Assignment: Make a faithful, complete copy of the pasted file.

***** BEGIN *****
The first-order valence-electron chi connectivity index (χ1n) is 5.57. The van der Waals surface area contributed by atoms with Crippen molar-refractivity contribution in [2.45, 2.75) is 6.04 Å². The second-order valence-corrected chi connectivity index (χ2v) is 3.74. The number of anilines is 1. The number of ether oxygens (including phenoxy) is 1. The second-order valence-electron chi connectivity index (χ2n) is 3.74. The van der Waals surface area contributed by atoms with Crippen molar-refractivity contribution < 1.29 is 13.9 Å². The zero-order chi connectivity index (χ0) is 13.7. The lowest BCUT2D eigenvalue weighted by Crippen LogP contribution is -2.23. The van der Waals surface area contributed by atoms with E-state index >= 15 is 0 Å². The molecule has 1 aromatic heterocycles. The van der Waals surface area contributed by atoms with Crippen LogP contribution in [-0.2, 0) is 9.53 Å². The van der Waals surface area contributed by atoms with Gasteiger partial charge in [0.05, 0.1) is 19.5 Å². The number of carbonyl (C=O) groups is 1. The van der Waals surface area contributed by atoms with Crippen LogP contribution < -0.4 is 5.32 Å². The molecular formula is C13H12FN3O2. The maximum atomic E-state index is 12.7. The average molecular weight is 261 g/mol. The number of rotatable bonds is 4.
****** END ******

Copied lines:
The first-order valence-electron chi connectivity index (χ1n) is 5.57. The van der Waals surface area contributed by atoms with Crippen molar-refractivity contribution in [2.45, 2.75) is 6.04 Å². The second-order valence-corrected chi connectivity index (χ2v) is 3.74. The number of anilines is 1. The number of ether oxygens (including phenoxy) is 1. The second-order valence-electron chi connectivity index (χ2n) is 3.74. The van der Waals surface area contributed by atoms with Crippen molar-refractivity contribution < 1.29 is 13.9 Å². The zero-order chi connectivity index (χ0) is 13.7. The lowest BCUT2D eigenvalue weighted by Crippen LogP contribution is -2.23. The van der Waals surface area contributed by atoms with E-state index >= 15 is 0 Å². The molecule has 1 aromatic heterocycles. The van der Waals surface area contributed by atoms with Crippen LogP contribution in [-0.2, 0) is 9.53 Å². The van der Waals surface area contributed by atoms with Gasteiger partial charge in [0.05, 0.1) is 19.5 Å². The number of carbonyl (C=O) groups is 1. The van der Waals surface area contributed by atoms with Crippen LogP contribution < -0.4 is 5.32 Å². The molecular formula is C13H12FN3O2. The maximum atomic E-state index is 12.7. The average molecular weight is 261 g/mol. The number of rotatable bonds is 4.